First, think of a time you were separated from a place you love and/or people you are close to. Free-write about the impact this separation had on you and the people involved.
Then take one character (or more) from your novella and draft a flash about what would happen if they were unable to return to a place of importance to them (this can be a country, a town, a club, a building, even a house).
Think about consequences:
Does the separation have long-term effects?
What happens to the characters during this separation?
Finally, see if you can channel some of the feelings, ideas, and sensations from Step One into Step Two.”
Author Biography – Nora Nadjarian is a poet and writer from Cyprus. She has been commended or placed in numerous competitions, most recently in the Live Canon International Poetry Competition 2020 and the Mslexia Poetry Competition 2021. Her work was included in Being Human (Bloodaxe Books, 2011), Capitals (Bloomsbury, 2017), Europa 28 (Comma Press, 2020) and Poetry International (2022). She was chosen to represent Cyprus in the Hay Festival’s Europa28: Visions for the Future in 2020. Her short fiction has appeared, among others, in Sand Journal, FRiGG, MoonPark Review, Lunate and was placed in the Reflex Fiction flash competition (2021). In 2022 her story “Doors” was selected by Kathy Fish to be included in the Wigleaf Top 50 Short Fictions of the year.
PART ONE: Set aside some time and space to think laterally and imaginatively about your novella. Plan ahead for this, if necessary, by allocating time in your diary.
Focus your attention upon a favourite chapter from your novella (one that you’ve already written).
PART TWO: EITHER:
(a) Imagine a moment/an action/an event taking place some time after the scene in the original flash, and write a new flash using the same character(s) as a foundation.
You might set the new scene in the same location or situation, but allow some time to have elapsed in between (it’s up to you how much), so it feels like this new flash is beginning afresh in a new moment.
(b) Imagine a moment/an action/an event taking place before the original flash. Again, write a scene using the same character(s) as a foundation, maintaining a time gap between the two pieces.
Across the source flash and the newly generated flash, allow the story/situation to move forward. Let one flash develop the ingredients that are in the other. Explore what’s beyond the margins of the source flash.
Depending on whether the new scene is set before or after, consider:
Where must the character(s) have been previously or inevitably go afterwards?
Seeing, doing, and experiencing what?
Be as specific as possible when answering the above questions.
We might say the resulting pair of scenes creates ‘fragmented continuity’.
If you enjoy this tactic, consider using the process again (creating more ‘beforehand’ scenes or more ‘afterwards’ scenes). Do this as many times as feels right for your material.
PART THREE: Cultivate a list of such ‘beforehand/afterwards scenes’ you could develop. Again, explore beyond the margins of the existing material, or follow up any threads (character, setting, plot situation, etc) you glimpse within it.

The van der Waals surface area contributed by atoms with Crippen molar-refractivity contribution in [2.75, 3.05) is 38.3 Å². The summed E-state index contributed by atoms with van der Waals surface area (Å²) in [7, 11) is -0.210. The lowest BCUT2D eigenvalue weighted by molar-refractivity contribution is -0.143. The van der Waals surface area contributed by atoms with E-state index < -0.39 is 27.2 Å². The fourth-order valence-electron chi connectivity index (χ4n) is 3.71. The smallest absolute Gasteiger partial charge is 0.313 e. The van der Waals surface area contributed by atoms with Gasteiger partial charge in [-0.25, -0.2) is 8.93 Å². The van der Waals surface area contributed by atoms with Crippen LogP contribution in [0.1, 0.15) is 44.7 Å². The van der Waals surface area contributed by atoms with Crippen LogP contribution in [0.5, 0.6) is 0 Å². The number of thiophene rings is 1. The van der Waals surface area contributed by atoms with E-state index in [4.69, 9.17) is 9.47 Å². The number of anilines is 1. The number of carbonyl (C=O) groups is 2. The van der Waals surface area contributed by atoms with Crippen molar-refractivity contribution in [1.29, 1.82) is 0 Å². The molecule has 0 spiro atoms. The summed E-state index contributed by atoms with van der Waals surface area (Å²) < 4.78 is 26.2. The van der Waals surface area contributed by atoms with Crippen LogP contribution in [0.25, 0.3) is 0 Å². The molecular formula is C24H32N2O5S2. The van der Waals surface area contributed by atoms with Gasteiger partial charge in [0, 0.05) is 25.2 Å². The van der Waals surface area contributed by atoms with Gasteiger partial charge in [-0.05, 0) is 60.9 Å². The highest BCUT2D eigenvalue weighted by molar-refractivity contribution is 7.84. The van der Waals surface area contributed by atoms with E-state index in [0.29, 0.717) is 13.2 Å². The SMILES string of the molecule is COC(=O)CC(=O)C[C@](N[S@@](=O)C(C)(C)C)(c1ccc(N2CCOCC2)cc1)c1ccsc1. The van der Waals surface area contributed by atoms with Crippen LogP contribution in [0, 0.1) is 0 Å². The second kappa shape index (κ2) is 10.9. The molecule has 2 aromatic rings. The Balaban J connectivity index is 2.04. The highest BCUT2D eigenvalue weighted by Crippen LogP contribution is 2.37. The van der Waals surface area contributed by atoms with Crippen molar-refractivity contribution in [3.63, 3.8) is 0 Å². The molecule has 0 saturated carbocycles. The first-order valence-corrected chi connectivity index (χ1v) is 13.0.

In the following flash fiction – ‘Natalie’, by Tai Dong Huai – a young character tells the reader about someone she knows, effectively giving a summary character portrait of that other person. This friend, Natalie Bilotto, is, according to one adult, “on the road to disaster” – and she is frequently involved in “misadventures”. Her personality seems to provoke and trigger the narrator, yet also seems to intrigue her and provoke curiosity. Here’s the story:
After reading Huai’s flash fiction, adapt any of the following prompts to fit your novella’s storyline. Write a scene/chapter/story that involves:
• A child or young person who has to play with someone they’re a little bit afraid of. Or an adult who has to spend time with someone they’re a little bit afraid of. What is the (surprising/unexpected) outcome?
• Two characters who are friends but not really friends – “frenemies”, if you will. Explore the power dynamics and tension between them.
• A child or young person witnessing a parent/adult who’s a bird-watcher. (Or vice versa – an adult witnessing a youthful bird-watcher.) Let the bird-watcher’s behaviour seem a little strange…
• Some kind of hideout that’s not particularly effective as a hideout. Why has it been created? What are the consequences of the hideout not being effective?
• A narrative where the main events are triggered by any of the following actions. What happens next? – flushing something unusual down the toilet; – cutting off someone’s pony-tail; – throwing stones at something that deserves to be protected; – maliciously sticking something sharp onto an ordinary household/office/school object; – boy scouts sitting round a campfire and pretending to “roast their weenies”; – taking someone (or something) away in a pickup truck; – a parent (or step-parent, or adoptive parent) sending a child away to get treatment for “adolescent behavioural disorders”;
• Your main character narrating an anecdote (or confiding in the reader) about an unusual person they know – perhaps someone, following Tai Dong Huai’s flash fiction, who is often involved in “misadventures”. Is their behaviour actually all that bad? What might be its underlying motive or cause? What does the relationship between the two people reveal about the main character?
• If it helps, use any of the following pictures as a way into the material: